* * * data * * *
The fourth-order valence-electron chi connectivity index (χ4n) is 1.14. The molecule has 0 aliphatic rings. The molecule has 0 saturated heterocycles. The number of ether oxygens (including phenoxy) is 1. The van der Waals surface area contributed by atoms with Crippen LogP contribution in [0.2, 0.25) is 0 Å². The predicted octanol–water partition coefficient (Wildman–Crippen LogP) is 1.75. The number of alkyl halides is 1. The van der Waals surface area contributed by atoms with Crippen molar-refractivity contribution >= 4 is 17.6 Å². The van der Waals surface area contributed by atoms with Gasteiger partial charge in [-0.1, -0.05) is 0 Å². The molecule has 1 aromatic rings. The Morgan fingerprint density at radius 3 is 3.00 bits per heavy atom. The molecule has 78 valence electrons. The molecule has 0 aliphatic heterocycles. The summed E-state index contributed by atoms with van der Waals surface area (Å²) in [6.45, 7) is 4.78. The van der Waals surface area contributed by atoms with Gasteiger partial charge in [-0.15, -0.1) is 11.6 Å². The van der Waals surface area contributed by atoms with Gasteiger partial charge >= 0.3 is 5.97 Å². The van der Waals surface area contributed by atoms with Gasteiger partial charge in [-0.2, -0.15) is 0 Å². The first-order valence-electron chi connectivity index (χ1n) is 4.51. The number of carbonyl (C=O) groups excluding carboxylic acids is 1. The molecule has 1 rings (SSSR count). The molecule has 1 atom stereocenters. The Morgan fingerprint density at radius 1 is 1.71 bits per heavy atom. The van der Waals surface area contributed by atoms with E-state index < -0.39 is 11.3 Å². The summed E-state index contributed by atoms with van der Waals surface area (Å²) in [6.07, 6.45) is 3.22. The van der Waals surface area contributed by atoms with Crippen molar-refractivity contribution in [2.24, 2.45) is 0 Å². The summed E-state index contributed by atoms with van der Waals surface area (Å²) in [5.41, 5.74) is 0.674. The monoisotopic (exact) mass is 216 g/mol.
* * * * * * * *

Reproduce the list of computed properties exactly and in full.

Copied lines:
The fourth-order valence-electron chi connectivity index (χ4n) is 1.14. The molecule has 0 aliphatic rings. The molecule has 0 saturated heterocycles. The number of ether oxygens (including phenoxy) is 1. The van der Waals surface area contributed by atoms with Crippen LogP contribution in [0.2, 0.25) is 0 Å². The predicted octanol–water partition coefficient (Wildman–Crippen LogP) is 1.75. The number of alkyl halides is 1. The van der Waals surface area contributed by atoms with Crippen molar-refractivity contribution >= 4 is 17.6 Å². The van der Waals surface area contributed by atoms with Gasteiger partial charge in [-0.1, -0.05) is 0 Å². The molecule has 1 aromatic rings. The Morgan fingerprint density at radius 3 is 3.00 bits per heavy atom. The molecule has 78 valence electrons. The molecule has 0 aliphatic heterocycles. The summed E-state index contributed by atoms with van der Waals surface area (Å²) in [6.45, 7) is 4.78. The van der Waals surface area contributed by atoms with Gasteiger partial charge in [-0.15, -0.1) is 11.6 Å². The van der Waals surface area contributed by atoms with Gasteiger partial charge >= 0.3 is 5.97 Å². The van der Waals surface area contributed by atoms with Gasteiger partial charge in [-0.2, -0.15) is 0 Å². The first-order valence-electron chi connectivity index (χ1n) is 4.51. The number of carbonyl (C=O) groups excluding carboxylic acids is 1. The molecule has 1 rings (SSSR count). The molecule has 1 atom stereocenters. The Morgan fingerprint density at radius 1 is 1.71 bits per heavy atom. The van der Waals surface area contributed by atoms with E-state index < -0.39 is 11.3 Å². The summed E-state index contributed by atoms with van der Waals surface area (Å²) in [6.07, 6.45) is 3.22. The van der Waals surface area contributed by atoms with Crippen molar-refractivity contribution in [2.24, 2.45) is 0 Å². The summed E-state index contributed by atoms with van der Waals surface area (Å²) in [5.41, 5.74) is 0.674. The monoisotopic (exact) mass is 216 g/mol.